What's one of the best things about working at Johnny's Research Facility in Albion? Why working outside doing something you love! Everyone here is an outside person; we have hikers and bikers, hunters and fishermen, gardeners, horse riders, four wheeler and snowmobile buffs and just a lot of people that like getting outdoors. And most of these people don't mind the weather; that's just a small part of the outdoor experience. I know I've had some of my most memorable experiences hunting and fishing in the worst weather. There are some precautions however that we all must take so that's what I'm going to talk about today.
The top three things farmers and gardeners need to look out for are Lyme disease, rabies and equine encephalitis. Lyme disease gets a lot of attention especially now that ticks are everywhere. As a kid we had never heard of ticks; as I got older they started migrating north and east and now they're pretty common. Not many days go by that we don't pick one off the dogs after they come in. I remember hearing horror stories about how ticks were everywhere in the mid-Atlantic states and how you had to check yourself every day after you were in the outdoors for any length of time. Now that we're used to them, this isn't a big deal. It's necessary, but not a big deal, taking all of 30 seconds at the end of the day.
Fortunately I haven't seen many deer ticks, most we have are common dog or wood ticks. They are larger and look like a bean seed when filled with blood. The dogs get them from laying in the grass and some years are better than others for their populations. Of course now is where I start preaching the benefits of guinea fowl, ducks and lots of chickens. Peggy will say we have too many birds but I am quick to point out that we don't have many ticks when everyone else says what a bad year it is for them. I'd much rather have birds then ticks; they have so much more personality!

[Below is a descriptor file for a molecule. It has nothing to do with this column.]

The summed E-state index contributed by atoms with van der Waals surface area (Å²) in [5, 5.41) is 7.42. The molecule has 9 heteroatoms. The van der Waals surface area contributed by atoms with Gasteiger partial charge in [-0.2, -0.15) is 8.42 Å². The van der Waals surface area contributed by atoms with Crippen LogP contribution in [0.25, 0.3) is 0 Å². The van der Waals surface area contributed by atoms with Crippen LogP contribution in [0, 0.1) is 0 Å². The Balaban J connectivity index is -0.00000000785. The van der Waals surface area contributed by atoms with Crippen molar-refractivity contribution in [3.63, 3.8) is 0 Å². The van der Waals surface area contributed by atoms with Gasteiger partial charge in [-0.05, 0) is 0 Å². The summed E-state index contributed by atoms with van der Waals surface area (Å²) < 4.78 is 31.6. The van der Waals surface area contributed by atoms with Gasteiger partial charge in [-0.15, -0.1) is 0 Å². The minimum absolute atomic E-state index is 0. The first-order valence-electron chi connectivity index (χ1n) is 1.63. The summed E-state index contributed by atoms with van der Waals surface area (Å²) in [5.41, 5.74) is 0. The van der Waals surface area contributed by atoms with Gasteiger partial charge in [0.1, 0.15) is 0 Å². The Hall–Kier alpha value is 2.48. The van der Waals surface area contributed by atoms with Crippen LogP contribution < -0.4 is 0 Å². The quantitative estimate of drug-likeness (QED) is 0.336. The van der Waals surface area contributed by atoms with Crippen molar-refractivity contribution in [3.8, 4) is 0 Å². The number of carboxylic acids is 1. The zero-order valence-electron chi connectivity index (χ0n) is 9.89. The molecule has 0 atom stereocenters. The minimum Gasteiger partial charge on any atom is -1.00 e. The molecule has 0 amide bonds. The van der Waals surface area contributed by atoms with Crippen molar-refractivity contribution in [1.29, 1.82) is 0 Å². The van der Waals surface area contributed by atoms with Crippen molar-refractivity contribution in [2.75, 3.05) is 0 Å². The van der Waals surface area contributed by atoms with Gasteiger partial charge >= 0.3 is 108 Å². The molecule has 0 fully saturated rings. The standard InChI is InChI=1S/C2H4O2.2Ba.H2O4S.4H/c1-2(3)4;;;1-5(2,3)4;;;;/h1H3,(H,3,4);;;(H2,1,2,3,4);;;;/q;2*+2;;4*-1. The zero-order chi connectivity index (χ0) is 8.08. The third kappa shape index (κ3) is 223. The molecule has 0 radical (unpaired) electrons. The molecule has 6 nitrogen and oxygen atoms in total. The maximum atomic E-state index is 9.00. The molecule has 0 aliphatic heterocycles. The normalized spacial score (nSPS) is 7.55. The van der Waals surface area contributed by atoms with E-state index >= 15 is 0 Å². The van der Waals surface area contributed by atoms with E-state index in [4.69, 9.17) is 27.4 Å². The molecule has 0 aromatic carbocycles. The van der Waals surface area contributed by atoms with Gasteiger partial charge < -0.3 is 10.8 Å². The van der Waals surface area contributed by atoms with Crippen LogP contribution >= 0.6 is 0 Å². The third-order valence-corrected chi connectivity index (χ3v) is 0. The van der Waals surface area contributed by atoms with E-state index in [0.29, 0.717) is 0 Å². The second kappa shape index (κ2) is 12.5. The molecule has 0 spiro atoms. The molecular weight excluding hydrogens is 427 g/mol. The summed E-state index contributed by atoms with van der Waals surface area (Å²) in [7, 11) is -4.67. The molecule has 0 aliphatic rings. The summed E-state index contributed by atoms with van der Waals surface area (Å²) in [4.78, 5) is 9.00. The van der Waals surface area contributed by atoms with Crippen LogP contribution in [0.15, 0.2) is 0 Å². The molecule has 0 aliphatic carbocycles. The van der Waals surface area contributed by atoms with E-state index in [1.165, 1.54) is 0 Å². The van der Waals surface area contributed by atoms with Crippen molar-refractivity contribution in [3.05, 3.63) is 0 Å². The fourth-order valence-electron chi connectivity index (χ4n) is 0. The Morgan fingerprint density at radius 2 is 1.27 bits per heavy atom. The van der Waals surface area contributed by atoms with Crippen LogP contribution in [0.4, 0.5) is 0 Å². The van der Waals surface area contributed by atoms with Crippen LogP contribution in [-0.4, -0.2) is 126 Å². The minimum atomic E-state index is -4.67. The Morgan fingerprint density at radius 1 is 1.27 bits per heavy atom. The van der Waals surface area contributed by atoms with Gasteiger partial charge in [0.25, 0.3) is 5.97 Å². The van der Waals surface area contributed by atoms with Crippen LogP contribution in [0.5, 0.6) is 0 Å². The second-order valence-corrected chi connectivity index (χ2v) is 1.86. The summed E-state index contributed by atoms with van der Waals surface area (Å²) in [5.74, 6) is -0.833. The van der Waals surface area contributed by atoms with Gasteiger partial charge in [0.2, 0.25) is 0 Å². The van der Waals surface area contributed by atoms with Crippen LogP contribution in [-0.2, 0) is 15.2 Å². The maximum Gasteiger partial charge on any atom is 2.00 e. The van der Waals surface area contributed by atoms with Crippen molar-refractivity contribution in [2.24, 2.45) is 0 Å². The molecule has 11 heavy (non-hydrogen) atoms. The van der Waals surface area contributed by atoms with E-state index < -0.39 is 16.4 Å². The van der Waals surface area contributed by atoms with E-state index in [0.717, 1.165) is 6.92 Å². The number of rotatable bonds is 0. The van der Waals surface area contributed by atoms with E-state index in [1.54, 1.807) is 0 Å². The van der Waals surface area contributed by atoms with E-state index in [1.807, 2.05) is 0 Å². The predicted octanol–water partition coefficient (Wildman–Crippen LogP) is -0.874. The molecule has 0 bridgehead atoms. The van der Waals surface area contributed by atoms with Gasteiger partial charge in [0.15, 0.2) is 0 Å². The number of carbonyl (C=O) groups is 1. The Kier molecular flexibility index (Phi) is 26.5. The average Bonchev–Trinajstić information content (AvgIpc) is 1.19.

Rabies is carried by warm blooded animals including dogs, foxes, raccoons and bats – animals we often interact with. Animals that don't look quite right; that appear not to be frightened by humans are the ones to watch. Growing up on the farm I remember my father telling of foxes that would come into the barns to steal cats or attack calves were often as not rabid and dispatched quickly. A rabid animal may be confused with an animal that has mange. In either case, it is wise to stay away from the animal until it can be dealt with by someone who knows how to handle this situation; usually a game warden. Animals infected with rabies often bite domestic dogs and can infect cattle and horses, so keep an eye out when working around your animals. And, luckily, birds don't get rabies so that's one less concern with them.
Equine Encephalitis is a deadly disease transmitted by mosquitoes. Anyone working outside is at risk for being bitten by mosquitoes – no surprise there. No one enjoys being bit by mosquitoes so wearing bug spray or headnets and minimizing bare skin in areas where there are high mosquito populations will help minimize exposure to diseases they carry.
Horses used to be quite prone to EE and were used as a gauge of the disease in a given area. Now, most people vaccinated their horses for EE and other viruses as well. The single biggest way to prevent getting this and other mosquito borne diseases is prevention. Little things add up in mosquito breeding circles; old tires are notorious for being a haven for breeding them as are old buckets, pails – anything that'll hold water and not agitate it, will be a welcoming place for mosquitoes to breed. Animal watering pans and buckets should be dumped and refilled at least twice a week, gutters should be inspected to prevent pooling of water in them and anything that will hold water, even for a few days should be checked for mosquito larvae and dumped out and overturned if possible. Barrels, old bird baths, and piles of plastic all can hold usable amount of water that mosquitoes can breed in.
That said, I've off to look around my buildings and see what holds water that doesn't need to. Until next week, enjoy May.